Park criticized for appointing older politicians
The “386 generation” refers to a group of people who were in their 30s (the 3) when they emerge as new political forces in the 1990s, who went to college in the 1980s (the 8) during Korea’s democratization movement, and who were born in the 1960s (the 6).
The term became popular in the 1990s.
But after two decades, it has been updated to the “neo-386 generation.” This is a whole other group: people born in the 1930s who are heading toward age 80 and who began their careers in the 1960s.
There’s sarcasm to the twist for it specifically refers to the Park Geun-hye administration’s fondness for appointing politicians over the age of 70 - many already retired - to key posts at the Blue House and other public offices.
The original 386 generation were known for the youthful idealism. Not so the new generation.
Presidential Chief of Staff Kim Ki-choon, who is 74, triggered the “oldies controversy” in August 2013. The opposition claimed his comeback raised the specter of a return of a dictatorial sensibility in the Blue House. In the 1960s and 1970s, the former prosecutor was one of the most faithful aides to President Park Chung Hee, the incumbent president’s strongman father.
The debate was refueled recently after the administration assigned yet another batch of figures from the neo-386 generation to important public duties.
One of the much-talked-about figures is the former government official-turned multiple-term lawmaker Yoo Heung-soo, 76, who came back to the public service last month after the president named him ambassador to Japan.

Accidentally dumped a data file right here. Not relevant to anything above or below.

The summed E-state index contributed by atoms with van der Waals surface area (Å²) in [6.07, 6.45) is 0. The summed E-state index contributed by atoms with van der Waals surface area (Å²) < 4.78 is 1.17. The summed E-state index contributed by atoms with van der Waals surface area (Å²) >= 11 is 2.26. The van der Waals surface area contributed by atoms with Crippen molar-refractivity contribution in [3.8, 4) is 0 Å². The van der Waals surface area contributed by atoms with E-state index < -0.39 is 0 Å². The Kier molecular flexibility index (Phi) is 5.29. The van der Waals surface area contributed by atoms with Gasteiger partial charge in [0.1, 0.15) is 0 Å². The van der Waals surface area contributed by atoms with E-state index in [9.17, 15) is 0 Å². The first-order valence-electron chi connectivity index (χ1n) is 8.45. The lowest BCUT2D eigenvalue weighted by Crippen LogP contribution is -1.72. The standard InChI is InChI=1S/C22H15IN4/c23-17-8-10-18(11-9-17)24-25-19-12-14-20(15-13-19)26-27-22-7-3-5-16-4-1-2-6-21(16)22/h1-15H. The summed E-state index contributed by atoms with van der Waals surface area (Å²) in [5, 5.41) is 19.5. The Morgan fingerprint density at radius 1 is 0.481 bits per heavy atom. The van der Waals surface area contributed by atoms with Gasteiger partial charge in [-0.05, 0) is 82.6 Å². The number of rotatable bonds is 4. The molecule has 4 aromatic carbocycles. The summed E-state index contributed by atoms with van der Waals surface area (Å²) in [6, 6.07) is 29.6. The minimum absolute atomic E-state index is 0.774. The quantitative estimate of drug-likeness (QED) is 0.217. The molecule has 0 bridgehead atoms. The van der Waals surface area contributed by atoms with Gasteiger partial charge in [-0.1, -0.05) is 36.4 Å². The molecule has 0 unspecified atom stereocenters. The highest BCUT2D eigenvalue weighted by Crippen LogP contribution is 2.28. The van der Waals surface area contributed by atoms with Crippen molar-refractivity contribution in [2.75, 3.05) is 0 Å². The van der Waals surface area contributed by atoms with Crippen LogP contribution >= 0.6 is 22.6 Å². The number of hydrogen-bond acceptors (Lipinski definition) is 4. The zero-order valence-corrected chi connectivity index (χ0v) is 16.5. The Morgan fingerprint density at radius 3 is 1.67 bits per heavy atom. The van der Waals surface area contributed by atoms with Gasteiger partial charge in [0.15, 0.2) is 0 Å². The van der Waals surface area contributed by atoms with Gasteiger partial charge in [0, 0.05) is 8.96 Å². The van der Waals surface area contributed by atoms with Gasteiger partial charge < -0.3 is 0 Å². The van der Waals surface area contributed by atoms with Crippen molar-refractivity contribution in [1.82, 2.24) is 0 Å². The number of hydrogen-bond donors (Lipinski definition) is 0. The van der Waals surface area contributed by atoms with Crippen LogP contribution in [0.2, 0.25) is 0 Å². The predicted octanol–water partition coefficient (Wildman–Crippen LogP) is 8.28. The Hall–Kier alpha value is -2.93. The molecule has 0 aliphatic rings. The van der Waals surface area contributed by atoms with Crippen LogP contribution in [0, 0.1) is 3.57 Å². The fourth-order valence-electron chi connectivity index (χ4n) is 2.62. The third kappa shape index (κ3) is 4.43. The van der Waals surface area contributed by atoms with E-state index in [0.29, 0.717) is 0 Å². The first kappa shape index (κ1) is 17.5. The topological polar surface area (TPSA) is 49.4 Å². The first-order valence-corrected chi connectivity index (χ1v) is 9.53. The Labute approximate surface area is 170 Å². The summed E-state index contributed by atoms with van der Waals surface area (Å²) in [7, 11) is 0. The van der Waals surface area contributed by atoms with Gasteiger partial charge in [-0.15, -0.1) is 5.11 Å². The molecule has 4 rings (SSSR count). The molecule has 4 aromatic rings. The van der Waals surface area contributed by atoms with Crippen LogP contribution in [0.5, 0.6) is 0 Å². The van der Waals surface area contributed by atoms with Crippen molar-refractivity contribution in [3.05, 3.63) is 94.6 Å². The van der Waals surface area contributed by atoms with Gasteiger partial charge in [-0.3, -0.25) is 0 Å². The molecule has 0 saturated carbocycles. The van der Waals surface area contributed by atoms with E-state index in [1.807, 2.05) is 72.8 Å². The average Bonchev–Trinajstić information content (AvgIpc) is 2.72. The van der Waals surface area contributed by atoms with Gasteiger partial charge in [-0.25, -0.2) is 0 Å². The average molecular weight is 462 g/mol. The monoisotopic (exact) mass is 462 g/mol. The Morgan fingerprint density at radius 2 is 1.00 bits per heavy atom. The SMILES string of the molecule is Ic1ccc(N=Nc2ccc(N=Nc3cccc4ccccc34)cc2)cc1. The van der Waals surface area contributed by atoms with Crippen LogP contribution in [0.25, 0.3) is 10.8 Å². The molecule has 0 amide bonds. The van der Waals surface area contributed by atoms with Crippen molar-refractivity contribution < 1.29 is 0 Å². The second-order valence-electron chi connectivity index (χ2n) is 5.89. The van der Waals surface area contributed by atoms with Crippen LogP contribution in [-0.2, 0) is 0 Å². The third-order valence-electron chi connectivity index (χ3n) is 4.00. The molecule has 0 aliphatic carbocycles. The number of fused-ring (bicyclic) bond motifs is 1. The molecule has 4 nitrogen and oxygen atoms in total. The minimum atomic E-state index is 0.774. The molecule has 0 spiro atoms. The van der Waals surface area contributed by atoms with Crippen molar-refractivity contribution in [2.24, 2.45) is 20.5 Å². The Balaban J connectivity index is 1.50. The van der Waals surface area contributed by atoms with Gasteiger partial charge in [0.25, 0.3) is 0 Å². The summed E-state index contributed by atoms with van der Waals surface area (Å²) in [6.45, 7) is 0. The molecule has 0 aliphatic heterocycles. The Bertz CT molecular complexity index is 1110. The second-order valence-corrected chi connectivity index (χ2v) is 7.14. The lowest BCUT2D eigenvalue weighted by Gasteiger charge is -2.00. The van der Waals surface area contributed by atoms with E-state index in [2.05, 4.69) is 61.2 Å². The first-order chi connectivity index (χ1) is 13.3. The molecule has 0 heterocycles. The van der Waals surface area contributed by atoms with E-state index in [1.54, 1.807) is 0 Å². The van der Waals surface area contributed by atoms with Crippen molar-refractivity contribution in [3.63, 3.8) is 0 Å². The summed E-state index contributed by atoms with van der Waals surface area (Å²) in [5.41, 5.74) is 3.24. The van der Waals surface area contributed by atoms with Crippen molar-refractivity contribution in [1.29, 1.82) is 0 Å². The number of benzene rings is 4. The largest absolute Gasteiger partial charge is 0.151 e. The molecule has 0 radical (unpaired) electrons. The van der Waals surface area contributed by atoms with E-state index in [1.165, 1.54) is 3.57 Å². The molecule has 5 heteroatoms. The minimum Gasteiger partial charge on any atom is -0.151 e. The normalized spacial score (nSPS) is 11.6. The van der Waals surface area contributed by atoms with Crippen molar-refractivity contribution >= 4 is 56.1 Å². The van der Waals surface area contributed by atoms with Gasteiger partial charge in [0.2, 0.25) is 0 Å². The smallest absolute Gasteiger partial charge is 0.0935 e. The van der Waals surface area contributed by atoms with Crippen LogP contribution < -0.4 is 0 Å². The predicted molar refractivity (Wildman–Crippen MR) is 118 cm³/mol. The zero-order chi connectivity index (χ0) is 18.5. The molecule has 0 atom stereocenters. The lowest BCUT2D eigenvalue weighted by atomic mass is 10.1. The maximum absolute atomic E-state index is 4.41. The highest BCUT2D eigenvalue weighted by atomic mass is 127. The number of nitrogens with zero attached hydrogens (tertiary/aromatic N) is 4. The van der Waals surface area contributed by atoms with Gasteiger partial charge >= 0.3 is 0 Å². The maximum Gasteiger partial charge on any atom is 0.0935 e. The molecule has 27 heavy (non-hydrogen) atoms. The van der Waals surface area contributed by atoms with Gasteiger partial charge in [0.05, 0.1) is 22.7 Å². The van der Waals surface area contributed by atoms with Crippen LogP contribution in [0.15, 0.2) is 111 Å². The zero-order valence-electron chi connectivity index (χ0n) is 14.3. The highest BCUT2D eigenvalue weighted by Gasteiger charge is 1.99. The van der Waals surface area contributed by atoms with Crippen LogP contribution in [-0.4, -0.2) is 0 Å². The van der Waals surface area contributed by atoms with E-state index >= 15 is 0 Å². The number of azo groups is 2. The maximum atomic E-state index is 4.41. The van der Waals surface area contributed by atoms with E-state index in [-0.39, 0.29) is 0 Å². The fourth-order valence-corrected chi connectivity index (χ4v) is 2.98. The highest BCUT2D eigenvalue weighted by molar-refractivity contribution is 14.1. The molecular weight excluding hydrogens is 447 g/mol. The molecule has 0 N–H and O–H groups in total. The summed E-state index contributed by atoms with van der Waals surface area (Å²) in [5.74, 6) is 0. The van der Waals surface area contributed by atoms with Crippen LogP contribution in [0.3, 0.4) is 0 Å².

He is the Park administration’s oldest official.
Some media reports put the modifier “old boy” before Yoo’s name, an inherent criticism of the government for assigning figures who saw their heydays decades earlier to roles that could determine the country’s future.
Tapped in the same month as Yoo were 78-year-old Korean-American comedian Johnny Yune as standing auditor for the Korea Tourism Organization, and Lee In-ho, a 78-year professor emeritus of Seoul National University, as chairwoman of the Korea Broadcasting System.
Yune was being rewarded for serving as President Park overseas campaign teams during the presidential primary and election in 2012.
Lee, known as an extremely right-wing historian, came under fire for her paternal grandfather being pro-Japanese during colonial rule and was accused of being supportive of Korea’s military dictatorships.
And some feel the appointees are just too old.
“Humans have been designed to inevitably have their ability to think properly degraded after age 50,” said a prosecutor turned lawyer in his 40s on the condition of anonymity, who says such appointments represent nothing more than “old people’s greed.”
“And if people in their 70s try to use methods that worked successful in the past in the current situation, which has changed immensely over time, they will undoubtedly fail,” he continues. “I wish oldies would just spend the rest of their life at home without causing not only their families but also the public much anxiety.”
Ambassador Yoo believes what really counts is capability, not age.
“I am not offended by the term ‘neo-386,’” he said in a recent interview with the JoongAng Ilbo. “Whether you belong to the old 386 generation or the new, wouldn’t it suffice if you performed well at work?”
Lee Dong-woo, a professor of psychiatry at Inje University, said people shouldn’t necessarily worry about age affecting the physical, mental and intellectual abilities of politicians.
“The personal gap is huge when it comes to aging,” said Lee, who is an expert in the mental health of the elderly. “You can stay active at over 70 depending on how hard you have tried to stay young. Those in their 60s are not even categorized as old men from today’s clinical perspective.”